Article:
The Fake Steve Jobs rankles AT&T, sets iPhone protest for tomorrow
Do you know the Fake Steve Jobs? If not, then you may not have heard about his call to arms against AT&T. The Fake Steve, aka Newsweek columnist Dan Lyons, has been railing against AT&T's service for a while now, and on Monday, he urged readers to join “Operation Chokehold,” a digital protest against the potential data price hike that involves overrunning Blue’s 3G network all at once. Fake Steve called on iPhone users nationwide to run bandwidth-hungry apps for the same hour (starting Friday at noon), to flood the system and create a 3G stranglehold.
Is he serious? Probably not. Though not an AT&T fan by any means, he himself calls this “a joke that’s spun out of control.” Yeah, like way out of control. And either way, AT&T is not amused.
BIG BLUE RANKLES THE FAKE STEVE
As I wrote in an earlier post, AT&T was considering á la carte data prices, to curb the behavior of data hogs. According to AT&T’s Ralph De La Vega, only a small segment (3%) of which were responsible for an enormous amount of traffic (40%), and many of them are iPhone users. PhoneDog readers were split on whether this was fair or not, but elsewhere, many people have been irate about the potential increase in subscriber costs, including Fake Steve.
Many iPhone users (a customer segment that was singled out) have long been dealing with less than stellar network performance, including dropped calls and data lags, as well as a delay in releasing MMS and tethering. As if to add insult to injury, they were looking at additional data fees to boot.
Ever since De la Vega's comments went public, there’s been a backlash against the whole idea of forcing customers to cut their data usage. And Fake Steve was among those leading the charge.
F.S./Lyons wrote on his blog:
"An American company creates a brilliant phone, and that company hands it to you, and gives you an exclusive deal to carry it – and all you guys can do is complain about how much people want to use it." (A few days later, Operation Chokehold was born.)
AT&T responded to Chokehold in a statement on Tuesday. According to the Wall Street Journal, the protest is an "irresponsible and pointless scheme to draw attention to a blog." The carrier acknowledges Fake Steve’s satirical bent, but says there is nothing funny about trying to cripple the network: "[It] provides critical communications services for more than 80 million customers." (Lyons’ retort? "Have you read this blog before? Irresponsible and pointless are pretty much all we do around here.")
BLUE, WHY ARE YOU ENGAGING?
AT&T’s reaction to the protest has only drawn more attention to Fake Steve (which is not what it wants), all while making the carrier look unseemly and defensive. And the worst part is that all of this ignores Lyons’ original concern about American wireless networks not being up to snuff for current and future technologies. Smartphone sales are growing, not to mention devices that rely on data networks, like 3G netbooks and maybe even tablets.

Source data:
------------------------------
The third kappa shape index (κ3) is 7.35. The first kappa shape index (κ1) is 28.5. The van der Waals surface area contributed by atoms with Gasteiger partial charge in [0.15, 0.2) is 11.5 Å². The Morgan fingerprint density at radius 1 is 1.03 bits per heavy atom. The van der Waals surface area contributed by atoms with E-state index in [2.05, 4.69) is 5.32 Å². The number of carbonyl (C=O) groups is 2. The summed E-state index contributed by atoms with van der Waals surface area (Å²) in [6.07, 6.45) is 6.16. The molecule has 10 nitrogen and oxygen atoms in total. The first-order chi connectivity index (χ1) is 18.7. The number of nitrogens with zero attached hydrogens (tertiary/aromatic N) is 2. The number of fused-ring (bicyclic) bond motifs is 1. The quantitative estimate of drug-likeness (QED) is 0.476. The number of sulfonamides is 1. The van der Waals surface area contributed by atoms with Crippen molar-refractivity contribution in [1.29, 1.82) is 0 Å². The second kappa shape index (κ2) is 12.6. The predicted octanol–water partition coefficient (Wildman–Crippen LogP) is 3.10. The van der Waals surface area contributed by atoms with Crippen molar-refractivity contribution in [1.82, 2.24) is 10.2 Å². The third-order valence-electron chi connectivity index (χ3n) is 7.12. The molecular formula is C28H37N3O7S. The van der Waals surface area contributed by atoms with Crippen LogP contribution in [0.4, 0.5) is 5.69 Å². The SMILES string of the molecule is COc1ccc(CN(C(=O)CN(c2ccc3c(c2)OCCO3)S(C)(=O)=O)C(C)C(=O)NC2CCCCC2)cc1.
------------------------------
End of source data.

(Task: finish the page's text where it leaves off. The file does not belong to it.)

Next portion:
But instead of improving its network and service as customer demand increases, Fake Steve believes AT&T focuses more on short-term profits. This was the whole springboard for his rants and the impetus for the prank — the one that he now probably wishes was never conceived.
FAKE STEVE FOLDS
While the big questions get ignored, the whole rest of this mess just came off like petty bickering — that is, until the FCC condemned the stunt. Says Janie Barnett, chief of the FCC's public safety and homeland security bureau, to ABC News: "Threats of this nature are serious and we caution the public to use common sense and good judgment when accessing the Internet from their commercial mobile devices."
Fake Steve, who is understandably worried that his prank might land him in jail, followed up by posting this on his blog: "I really don’t want to cause any actual harm to my fellow AT&T users. Quite the opposite — I feel as if we’re all caught in the same horrible prison, suffering alongside one another… The point is, I’m not sure we can stop this thing." He suggests other ways to protest, like iPhone users showing up at a AT&T stores with duct tape over their mouths.
But Chokehold, which boasts 2,000+ members, has taken on a life of its own. Blog commenters have called F.S./Lyons a coward and urge him to stick with the digital activism.
How much damage can 2,000+ angry protesters do to AT&T’s data network? Would it take nothing less than the real Steve Jobs himself to diffuse a mob of angry iPhone users? We’ll find out tomorrow.
UPDATE: It seems AT&T is reconsidering this increase in data pricing, leaning toward positive reinforcement, instead of a negative conditioning. That means there may be incentives for good behavior (instead of penalties for “bad” behavior). I don’t know if Fake Steve had anything to do with that, but I hope Operation Chokehold members get the memo before noon tomorrow. (For more on this, click here.)